Is Up the first Pixar creation where characters spill blood? That's not what makes the film so special—it's the inspired sense of scale, thoughtful framing, and dreamlike interplays of colors and shapes, the simultaneous fear and joy roused by its nutty flights of fancy and suspense, and the fearless emotional affect its story never ceases to risk. A series of colorful vignettes on love, fidelity, and adventure, Up is emotionally and aesthetically hieratic, conflating from its very first, Citizen Kane-referencing sequence—in which a young Carl Fredrickson (voiced by Edward Asner), eyes agog, watches a black-and-white newsreel celebrating the rise and fall of famed explorer and personal hero Charles Muntz—the act of watching movies with the ecstasies and banalities of living. Life, like going to the movies, is seen as a grand communal experience, a ride worth enduring even when it teeters toward and over the brink of nightmarish abysses.
A life without adventure isn't a life worth living, the film seems to suggest, but Up's definition of adventure is not limited to attaching hundreds of helium-filled balloons to one's house and riding it like a Zeppelin to remote South American waterfalls. A mini-masterpiece as near-silent as Carl was when he was smitten as a child by Ellie after the screening celebrating Muntz's travels and banishment from the world, Up's opening montage is a sentimental recounting of a lifelong love affair, a poetic rumination on the manner in which dreams are shared, and a bittersweet acknowledgement of how such desires can sour over time or are deferred by the demands of modern living. Old and alone, Carl has been visibly hardened by regret (the lines on his face tell no lies), but after the twin intrusions of a noisy construction site surrounding the perimeter of his house and an adorably chunky Asian boy hankering to fulfill a merit badge requirement, the old man takes to the skies, his first step in understanding life as something more than a short period of time in which we are alive (to quote Philip Roth), but as a short period of time worth living to its fullest and to its absolute grandest.
Per usual, the nuances of human relationships are conveyed via Pixar's predictably acute attention to detail, coded in mysterious evocations of mood: like the way Carl and Ellie's dreams are reflected in the people, places, and things they see in the clouds above their heads; the way their reverie is unsettlingly mirrored in the prismatic rocks that surround the jungle mountaintop of Venezuela's fictional Paradise Falls; how Carl's acceptance of Russell (Jordan Nagai)—not just the boy's very presence, but his bravery, compassion, loneliness, and childlike sense of wonder—constitutes a restoration of hope and essentially provides the old man with the child he could never have. Picking and choosing what matters most to Carl at any given moment becomes the man's essential (and existential) crisis, which begins with the old man trying to realize Ellie's dream of living atop Paradise Falls and ends with his recognition of the house—essentially a tomb clattering with memento moris—as an albatross weighing him down. In this way, the film profoundly explores the connections between spiritual, cultural, and material hunger.
What bliss this film is—Pixar's finest moment since Pete Docter's only other feature-length work, Monsters, Inc.—and how cannily it sidesteps the contrivance and disdain WALL-E succumbs to in its second half. In Venezuela, the credibly crotchety Carl and Russell are confronted by a series of characters who either expose, realize, or rebuke the duo's hopes, fibs, and understanding of everything from wilderness and conquest to devotion and death: a ghostly figure from Carl's past engaged in a dangerously selfish game of wish-fulfillment; an anarchic, mythical bird with a taste for chocolate as strong as her maternal instincts; and a pack of dogs equipped with collars that translate their canine language to the human tongue of one's choice—even hillbilly! This last conceit is cute, yes, but profound in its simplicity and what it reveals about our relationship to beings we've deemed subservient to us: That these pooches have been fitted with these devices speaks to one character's need to strip the world of its mysteries, but what the dogs say—and how they say it—sweetly corroborates what we've always known about the essential goodness, deceptive simplicity, selflessness, devotion, and malleability of man's best friend.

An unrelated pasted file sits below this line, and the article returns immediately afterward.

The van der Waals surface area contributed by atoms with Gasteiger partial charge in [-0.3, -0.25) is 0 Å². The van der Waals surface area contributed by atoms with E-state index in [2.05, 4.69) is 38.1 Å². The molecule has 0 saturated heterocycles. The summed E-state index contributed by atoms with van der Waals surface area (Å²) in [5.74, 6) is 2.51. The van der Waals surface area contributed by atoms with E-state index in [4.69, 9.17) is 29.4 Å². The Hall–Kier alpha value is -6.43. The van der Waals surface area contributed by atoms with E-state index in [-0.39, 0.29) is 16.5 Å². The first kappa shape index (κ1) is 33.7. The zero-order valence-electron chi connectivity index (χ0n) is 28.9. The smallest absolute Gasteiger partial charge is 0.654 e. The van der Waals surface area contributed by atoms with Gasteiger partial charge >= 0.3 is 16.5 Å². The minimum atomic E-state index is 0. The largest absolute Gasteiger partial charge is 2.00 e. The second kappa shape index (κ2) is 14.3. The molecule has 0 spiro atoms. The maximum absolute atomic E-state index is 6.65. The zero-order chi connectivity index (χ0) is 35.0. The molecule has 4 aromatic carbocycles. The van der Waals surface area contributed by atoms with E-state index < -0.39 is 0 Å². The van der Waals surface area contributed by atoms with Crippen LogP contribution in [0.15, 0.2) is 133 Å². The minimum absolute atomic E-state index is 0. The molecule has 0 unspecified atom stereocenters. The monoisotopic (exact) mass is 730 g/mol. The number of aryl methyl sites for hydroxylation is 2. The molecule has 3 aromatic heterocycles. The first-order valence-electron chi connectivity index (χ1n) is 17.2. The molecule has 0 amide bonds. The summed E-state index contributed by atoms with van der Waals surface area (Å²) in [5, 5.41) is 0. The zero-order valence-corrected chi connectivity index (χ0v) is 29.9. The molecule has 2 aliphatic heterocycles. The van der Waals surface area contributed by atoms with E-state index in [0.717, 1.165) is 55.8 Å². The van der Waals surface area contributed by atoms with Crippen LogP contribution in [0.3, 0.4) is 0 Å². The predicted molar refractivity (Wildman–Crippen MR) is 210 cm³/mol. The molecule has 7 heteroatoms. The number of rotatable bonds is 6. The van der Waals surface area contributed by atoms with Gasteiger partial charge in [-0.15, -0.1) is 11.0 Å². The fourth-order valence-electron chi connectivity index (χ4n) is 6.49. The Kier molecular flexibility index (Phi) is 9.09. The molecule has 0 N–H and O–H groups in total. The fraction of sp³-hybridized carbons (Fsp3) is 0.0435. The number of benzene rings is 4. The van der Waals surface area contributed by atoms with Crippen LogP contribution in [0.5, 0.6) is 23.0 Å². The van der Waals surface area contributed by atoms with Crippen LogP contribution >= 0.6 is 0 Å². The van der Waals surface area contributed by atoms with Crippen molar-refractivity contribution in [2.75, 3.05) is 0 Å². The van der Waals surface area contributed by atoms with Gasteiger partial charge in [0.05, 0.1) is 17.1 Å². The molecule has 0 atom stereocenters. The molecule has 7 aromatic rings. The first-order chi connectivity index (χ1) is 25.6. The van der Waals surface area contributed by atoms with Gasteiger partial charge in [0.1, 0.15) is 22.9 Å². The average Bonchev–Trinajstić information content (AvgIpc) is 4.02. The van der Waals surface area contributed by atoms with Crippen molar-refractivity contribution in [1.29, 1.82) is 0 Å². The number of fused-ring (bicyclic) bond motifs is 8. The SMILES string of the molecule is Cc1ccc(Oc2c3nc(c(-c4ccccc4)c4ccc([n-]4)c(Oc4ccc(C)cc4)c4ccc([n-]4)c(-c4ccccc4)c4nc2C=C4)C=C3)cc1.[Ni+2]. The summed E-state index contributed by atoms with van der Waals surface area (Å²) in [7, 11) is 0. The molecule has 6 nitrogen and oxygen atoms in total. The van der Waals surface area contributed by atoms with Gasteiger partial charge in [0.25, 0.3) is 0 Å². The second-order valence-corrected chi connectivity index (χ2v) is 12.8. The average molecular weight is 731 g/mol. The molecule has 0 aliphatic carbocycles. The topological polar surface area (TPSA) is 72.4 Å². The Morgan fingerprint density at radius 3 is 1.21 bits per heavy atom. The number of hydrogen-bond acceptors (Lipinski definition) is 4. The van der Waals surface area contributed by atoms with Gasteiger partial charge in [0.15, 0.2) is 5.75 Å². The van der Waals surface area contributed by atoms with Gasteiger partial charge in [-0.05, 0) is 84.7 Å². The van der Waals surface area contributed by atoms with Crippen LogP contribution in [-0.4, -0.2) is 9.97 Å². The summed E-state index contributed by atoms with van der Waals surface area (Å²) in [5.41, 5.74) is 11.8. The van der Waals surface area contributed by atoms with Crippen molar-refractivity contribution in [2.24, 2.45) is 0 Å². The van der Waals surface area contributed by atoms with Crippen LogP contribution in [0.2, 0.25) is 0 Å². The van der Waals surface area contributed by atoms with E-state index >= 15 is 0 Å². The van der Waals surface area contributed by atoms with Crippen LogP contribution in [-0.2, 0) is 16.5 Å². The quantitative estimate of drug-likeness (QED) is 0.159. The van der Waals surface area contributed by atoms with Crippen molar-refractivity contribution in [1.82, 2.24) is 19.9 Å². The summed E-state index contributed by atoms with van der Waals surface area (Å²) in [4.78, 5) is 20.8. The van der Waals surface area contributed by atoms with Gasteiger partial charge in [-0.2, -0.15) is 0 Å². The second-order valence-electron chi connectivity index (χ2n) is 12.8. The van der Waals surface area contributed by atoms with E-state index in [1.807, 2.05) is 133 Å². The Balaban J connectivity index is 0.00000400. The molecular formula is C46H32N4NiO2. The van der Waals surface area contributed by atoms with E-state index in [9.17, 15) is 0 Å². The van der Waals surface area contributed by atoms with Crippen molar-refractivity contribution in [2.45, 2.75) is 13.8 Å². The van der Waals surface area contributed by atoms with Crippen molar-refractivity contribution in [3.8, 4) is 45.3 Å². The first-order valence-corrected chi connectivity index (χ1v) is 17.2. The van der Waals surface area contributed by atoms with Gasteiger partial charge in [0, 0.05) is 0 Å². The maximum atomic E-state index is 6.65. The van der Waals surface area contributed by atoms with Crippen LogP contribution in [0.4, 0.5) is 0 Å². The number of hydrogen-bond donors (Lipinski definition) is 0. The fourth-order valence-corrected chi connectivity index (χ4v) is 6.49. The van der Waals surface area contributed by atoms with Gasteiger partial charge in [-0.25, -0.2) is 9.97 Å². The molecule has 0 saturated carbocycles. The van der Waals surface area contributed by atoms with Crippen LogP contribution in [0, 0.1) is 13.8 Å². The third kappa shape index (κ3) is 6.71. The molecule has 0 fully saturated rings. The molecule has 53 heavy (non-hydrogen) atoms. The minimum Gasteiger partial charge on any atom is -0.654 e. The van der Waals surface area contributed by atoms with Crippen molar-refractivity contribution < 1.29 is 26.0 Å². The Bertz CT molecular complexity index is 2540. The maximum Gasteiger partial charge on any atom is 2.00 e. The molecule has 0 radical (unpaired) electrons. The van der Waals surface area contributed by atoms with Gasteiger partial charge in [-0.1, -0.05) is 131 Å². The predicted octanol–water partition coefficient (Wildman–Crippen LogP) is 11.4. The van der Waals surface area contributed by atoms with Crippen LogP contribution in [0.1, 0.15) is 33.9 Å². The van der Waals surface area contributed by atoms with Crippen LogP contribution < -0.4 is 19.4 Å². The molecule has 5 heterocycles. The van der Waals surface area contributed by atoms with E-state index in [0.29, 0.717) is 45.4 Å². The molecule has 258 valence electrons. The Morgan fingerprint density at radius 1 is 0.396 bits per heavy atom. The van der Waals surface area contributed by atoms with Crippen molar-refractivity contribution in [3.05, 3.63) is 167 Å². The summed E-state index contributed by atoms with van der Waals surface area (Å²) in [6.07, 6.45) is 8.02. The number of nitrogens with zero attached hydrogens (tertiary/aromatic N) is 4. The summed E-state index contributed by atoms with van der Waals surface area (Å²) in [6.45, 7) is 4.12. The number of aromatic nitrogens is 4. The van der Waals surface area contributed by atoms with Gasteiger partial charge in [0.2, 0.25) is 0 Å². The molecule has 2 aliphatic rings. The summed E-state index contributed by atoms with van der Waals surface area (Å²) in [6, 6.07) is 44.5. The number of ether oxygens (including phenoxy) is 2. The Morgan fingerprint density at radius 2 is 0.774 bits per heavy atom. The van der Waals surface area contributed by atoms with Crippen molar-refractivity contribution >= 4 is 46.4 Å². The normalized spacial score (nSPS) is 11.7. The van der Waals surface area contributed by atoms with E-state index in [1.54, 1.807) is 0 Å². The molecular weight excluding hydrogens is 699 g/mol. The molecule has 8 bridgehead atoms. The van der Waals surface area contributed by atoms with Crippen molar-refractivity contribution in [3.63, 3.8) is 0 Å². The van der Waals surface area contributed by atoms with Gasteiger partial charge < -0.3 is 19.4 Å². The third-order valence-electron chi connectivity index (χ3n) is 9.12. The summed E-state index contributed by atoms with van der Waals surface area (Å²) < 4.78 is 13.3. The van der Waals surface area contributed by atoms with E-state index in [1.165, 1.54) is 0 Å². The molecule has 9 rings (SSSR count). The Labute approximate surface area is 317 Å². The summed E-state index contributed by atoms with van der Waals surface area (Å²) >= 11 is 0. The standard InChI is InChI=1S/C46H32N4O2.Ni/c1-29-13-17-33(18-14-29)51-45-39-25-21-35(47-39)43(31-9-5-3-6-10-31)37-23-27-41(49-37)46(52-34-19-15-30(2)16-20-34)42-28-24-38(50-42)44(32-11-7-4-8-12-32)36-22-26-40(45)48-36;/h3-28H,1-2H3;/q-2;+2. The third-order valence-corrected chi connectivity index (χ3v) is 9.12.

Fiercely loyal, Dug & Co. do their master's bidding, until the nuances of master's plan become clear and Dug (voiced by screenwriter Bob Peterson), stinging from a sense of betrayal and lack of appreciation he seems oblivious to and that no machine could ever possibly hope to decipher, innocently joins forces with Carl, Russell, and their "snipe" (whose feathers are as colorful as the balloons that carry Carl's house and whose popping of those balloons becomes something of a spiritual sign—more salvation than roadblock) on a quest through a land lost to time, in scenes so visually dense and gripping they nearly rouse vertigo—all to fulfill and improve themselves. Still wary of 3D? Though more times than not it feels gimmicky and intrusive, Up's selective use of the technology verifies Pixar's gift for laying out landscapes that that are at once expansive and expressive. To the end, the film works out adult ideas about our notions of self, our sense of disappointment and complacency, and the hopes—like the people and animals that surround Carl—we're always choosing to either look up or down to, and doing so in a language of sound and image so intense in its visual clarity and depth that it needs no translation at all.